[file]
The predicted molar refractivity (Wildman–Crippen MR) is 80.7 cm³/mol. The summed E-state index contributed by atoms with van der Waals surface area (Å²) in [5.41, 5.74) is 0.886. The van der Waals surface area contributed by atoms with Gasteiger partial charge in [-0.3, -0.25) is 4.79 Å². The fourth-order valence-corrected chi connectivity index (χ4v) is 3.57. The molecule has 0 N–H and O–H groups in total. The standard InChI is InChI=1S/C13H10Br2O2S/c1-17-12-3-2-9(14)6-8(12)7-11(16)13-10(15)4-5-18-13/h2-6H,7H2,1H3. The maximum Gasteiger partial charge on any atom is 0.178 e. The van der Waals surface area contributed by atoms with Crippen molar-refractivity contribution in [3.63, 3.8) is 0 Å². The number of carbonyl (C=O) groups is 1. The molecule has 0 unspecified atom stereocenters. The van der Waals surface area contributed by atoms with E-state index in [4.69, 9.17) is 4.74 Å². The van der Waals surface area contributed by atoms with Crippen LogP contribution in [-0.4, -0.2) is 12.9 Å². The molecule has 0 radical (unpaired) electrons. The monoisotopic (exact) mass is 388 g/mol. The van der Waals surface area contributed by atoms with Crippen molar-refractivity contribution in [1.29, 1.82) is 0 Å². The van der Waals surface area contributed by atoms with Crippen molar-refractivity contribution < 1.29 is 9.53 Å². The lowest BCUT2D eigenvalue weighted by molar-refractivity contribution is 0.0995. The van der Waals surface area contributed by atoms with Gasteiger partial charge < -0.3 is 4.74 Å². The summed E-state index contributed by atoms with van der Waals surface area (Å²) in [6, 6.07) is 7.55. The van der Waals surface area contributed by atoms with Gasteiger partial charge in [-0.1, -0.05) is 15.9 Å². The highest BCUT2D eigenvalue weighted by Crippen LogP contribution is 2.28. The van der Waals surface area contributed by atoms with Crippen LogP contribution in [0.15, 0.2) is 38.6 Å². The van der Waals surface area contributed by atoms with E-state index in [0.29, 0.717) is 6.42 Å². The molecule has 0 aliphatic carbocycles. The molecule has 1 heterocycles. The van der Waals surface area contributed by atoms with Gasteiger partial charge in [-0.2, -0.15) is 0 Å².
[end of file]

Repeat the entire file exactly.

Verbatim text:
The predicted molar refractivity (Wildman–Crippen MR) is 80.7 cm³/mol. The summed E-state index contributed by atoms with van der Waals surface area (Å²) in [5.41, 5.74) is 0.886. The van der Waals surface area contributed by atoms with Gasteiger partial charge in [-0.3, -0.25) is 4.79 Å². The fourth-order valence-corrected chi connectivity index (χ4v) is 3.57. The molecule has 0 N–H and O–H groups in total. The standard InChI is InChI=1S/C13H10Br2O2S/c1-17-12-3-2-9(14)6-8(12)7-11(16)13-10(15)4-5-18-13/h2-6H,7H2,1H3. The maximum Gasteiger partial charge on any atom is 0.178 e. The van der Waals surface area contributed by atoms with Crippen molar-refractivity contribution in [3.63, 3.8) is 0 Å². The number of carbonyl (C=O) groups is 1. The molecule has 0 unspecified atom stereocenters. The van der Waals surface area contributed by atoms with E-state index in [4.69, 9.17) is 4.74 Å². The van der Waals surface area contributed by atoms with Crippen LogP contribution in [-0.4, -0.2) is 12.9 Å². The molecule has 0 radical (unpaired) electrons. The monoisotopic (exact) mass is 388 g/mol. The van der Waals surface area contributed by atoms with Crippen molar-refractivity contribution in [1.29, 1.82) is 0 Å². The van der Waals surface area contributed by atoms with Crippen molar-refractivity contribution < 1.29 is 9.53 Å². The lowest BCUT2D eigenvalue weighted by molar-refractivity contribution is 0.0995. The van der Waals surface area contributed by atoms with Gasteiger partial charge < -0.3 is 4.74 Å². The summed E-state index contributed by atoms with van der Waals surface area (Å²) in [6, 6.07) is 7.55. The van der Waals surface area contributed by atoms with Gasteiger partial charge in [-0.1, -0.05) is 15.9 Å². The highest BCUT2D eigenvalue weighted by Crippen LogP contribution is 2.28. The van der Waals surface area contributed by atoms with Crippen LogP contribution in [0.15, 0.2) is 38.6 Å². The van der Waals surface area contributed by atoms with E-state index in [0.29, 0.717) is 6.42 Å². The molecule has 0 aliphatic carbocycles. The molecule has 1 heterocycles. The van der Waals surface area contributed by atoms with Gasteiger partial charge in [-0.2, -0.15) is 0 Å².